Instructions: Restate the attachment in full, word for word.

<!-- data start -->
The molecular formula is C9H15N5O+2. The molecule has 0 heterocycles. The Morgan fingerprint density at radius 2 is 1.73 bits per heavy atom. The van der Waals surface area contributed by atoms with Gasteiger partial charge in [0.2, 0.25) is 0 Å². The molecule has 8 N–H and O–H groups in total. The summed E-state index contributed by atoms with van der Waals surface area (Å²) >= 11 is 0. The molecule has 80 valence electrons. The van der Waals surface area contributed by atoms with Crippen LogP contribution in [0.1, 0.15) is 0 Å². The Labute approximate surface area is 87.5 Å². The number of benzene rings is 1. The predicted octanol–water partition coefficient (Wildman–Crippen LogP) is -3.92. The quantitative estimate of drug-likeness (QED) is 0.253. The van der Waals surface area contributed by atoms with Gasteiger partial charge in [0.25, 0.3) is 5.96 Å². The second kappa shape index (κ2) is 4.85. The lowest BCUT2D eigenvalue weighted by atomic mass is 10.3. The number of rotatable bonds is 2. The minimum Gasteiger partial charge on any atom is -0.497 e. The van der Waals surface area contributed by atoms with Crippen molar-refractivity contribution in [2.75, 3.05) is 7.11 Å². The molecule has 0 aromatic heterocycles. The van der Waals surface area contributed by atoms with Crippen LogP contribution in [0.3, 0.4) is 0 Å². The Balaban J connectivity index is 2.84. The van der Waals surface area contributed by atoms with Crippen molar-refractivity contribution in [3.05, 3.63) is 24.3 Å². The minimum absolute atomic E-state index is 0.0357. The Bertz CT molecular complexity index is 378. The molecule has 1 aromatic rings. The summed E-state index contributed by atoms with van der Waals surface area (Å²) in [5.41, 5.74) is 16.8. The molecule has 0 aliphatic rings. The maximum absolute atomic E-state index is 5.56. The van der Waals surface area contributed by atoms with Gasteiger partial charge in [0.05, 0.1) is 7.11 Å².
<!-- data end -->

The molecular formula is C9H15N5O+2. The molecule has 0 heterocycles. The Morgan fingerprint density at radius 2 is 1.73 bits per heavy atom. The van der Waals surface area contributed by atoms with Gasteiger partial charge in [0.2, 0.25) is 0 Å². The molecule has 8 N–H and O–H groups in total. The summed E-state index contributed by atoms with van der Waals surface area (Å²) >= 11 is 0. The molecule has 80 valence electrons. The van der Waals surface area contributed by atoms with Crippen LogP contribution in [0.1, 0.15) is 0 Å². The Labute approximate surface area is 87.5 Å². The number of benzene rings is 1. The predicted octanol–water partition coefficient (Wildman–Crippen LogP) is -3.92. The quantitative estimate of drug-likeness (QED) is 0.253. The van der Waals surface area contributed by atoms with Gasteiger partial charge in [0.25, 0.3) is 5.96 Å². The second kappa shape index (κ2) is 4.85. The lowest BCUT2D eigenvalue weighted by atomic mass is 10.3. The number of rotatable bonds is 2. The minimum Gasteiger partial charge on any atom is -0.497 e. The van der Waals surface area contributed by atoms with Crippen molar-refractivity contribution in [2.75, 3.05) is 7.11 Å². The molecule has 0 aromatic heterocycles. The van der Waals surface area contributed by atoms with Crippen LogP contribution in [0.3, 0.4) is 0 Å². The Balaban J connectivity index is 2.84. The van der Waals surface area contributed by atoms with Crippen molar-refractivity contribution in [3.05, 3.63) is 24.3 Å². The minimum absolute atomic E-state index is 0.0357. The Bertz CT molecular complexity index is 378. The molecule has 1 aromatic rings. The summed E-state index contributed by atoms with van der Waals surface area (Å²) in [5.41, 5.74) is 16.8. The molecule has 0 aliphatic rings. The maximum absolute atomic E-state index is 5.56. The van der Waals surface area contributed by atoms with Gasteiger partial charge in [0.05, 0.1) is 7.11 Å².